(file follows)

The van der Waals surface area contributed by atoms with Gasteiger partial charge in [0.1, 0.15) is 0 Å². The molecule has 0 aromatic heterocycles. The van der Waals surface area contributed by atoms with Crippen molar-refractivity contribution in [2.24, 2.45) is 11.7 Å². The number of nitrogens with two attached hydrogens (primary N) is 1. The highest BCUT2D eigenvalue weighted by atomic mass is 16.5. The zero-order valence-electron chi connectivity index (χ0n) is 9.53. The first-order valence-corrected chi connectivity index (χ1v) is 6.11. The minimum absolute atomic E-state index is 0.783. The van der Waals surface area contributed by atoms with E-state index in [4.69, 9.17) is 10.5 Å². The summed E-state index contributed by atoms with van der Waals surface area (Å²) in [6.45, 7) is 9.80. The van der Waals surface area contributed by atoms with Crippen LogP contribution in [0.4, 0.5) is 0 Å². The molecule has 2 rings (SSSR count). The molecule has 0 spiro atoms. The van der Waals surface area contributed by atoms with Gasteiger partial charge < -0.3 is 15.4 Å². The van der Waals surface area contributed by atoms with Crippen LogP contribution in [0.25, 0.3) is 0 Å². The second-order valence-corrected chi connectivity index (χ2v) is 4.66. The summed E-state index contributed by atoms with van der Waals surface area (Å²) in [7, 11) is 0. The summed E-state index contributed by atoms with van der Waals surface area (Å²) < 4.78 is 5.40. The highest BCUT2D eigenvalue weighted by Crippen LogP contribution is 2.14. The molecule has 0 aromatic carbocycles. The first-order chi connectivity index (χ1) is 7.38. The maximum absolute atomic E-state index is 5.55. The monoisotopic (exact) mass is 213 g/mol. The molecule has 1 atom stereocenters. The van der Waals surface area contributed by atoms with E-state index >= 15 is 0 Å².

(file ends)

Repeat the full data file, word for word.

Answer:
The van der Waals surface area contributed by atoms with Gasteiger partial charge in [0.1, 0.15) is 0 Å². The molecule has 0 aromatic heterocycles. The van der Waals surface area contributed by atoms with Crippen molar-refractivity contribution in [2.24, 2.45) is 11.7 Å². The number of nitrogens with two attached hydrogens (primary N) is 1. The highest BCUT2D eigenvalue weighted by atomic mass is 16.5. The zero-order valence-electron chi connectivity index (χ0n) is 9.53. The first-order valence-corrected chi connectivity index (χ1v) is 6.11. The minimum absolute atomic E-state index is 0.783. The van der Waals surface area contributed by atoms with E-state index in [4.69, 9.17) is 10.5 Å². The summed E-state index contributed by atoms with van der Waals surface area (Å²) in [6.45, 7) is 9.80. The van der Waals surface area contributed by atoms with Crippen LogP contribution in [0.4, 0.5) is 0 Å². The molecule has 2 rings (SSSR count). The molecule has 0 spiro atoms. The van der Waals surface area contributed by atoms with Gasteiger partial charge < -0.3 is 15.4 Å². The van der Waals surface area contributed by atoms with Crippen LogP contribution in [0.25, 0.3) is 0 Å². The second-order valence-corrected chi connectivity index (χ2v) is 4.66. The summed E-state index contributed by atoms with van der Waals surface area (Å²) in [7, 11) is 0. The summed E-state index contributed by atoms with van der Waals surface area (Å²) < 4.78 is 5.40. The highest BCUT2D eigenvalue weighted by Crippen LogP contribution is 2.14. The molecule has 0 aromatic carbocycles. The first-order chi connectivity index (χ1) is 7.38. The maximum absolute atomic E-state index is 5.55. The monoisotopic (exact) mass is 213 g/mol. The molecule has 1 atom stereocenters. The van der Waals surface area contributed by atoms with E-state index >= 15 is 0 Å².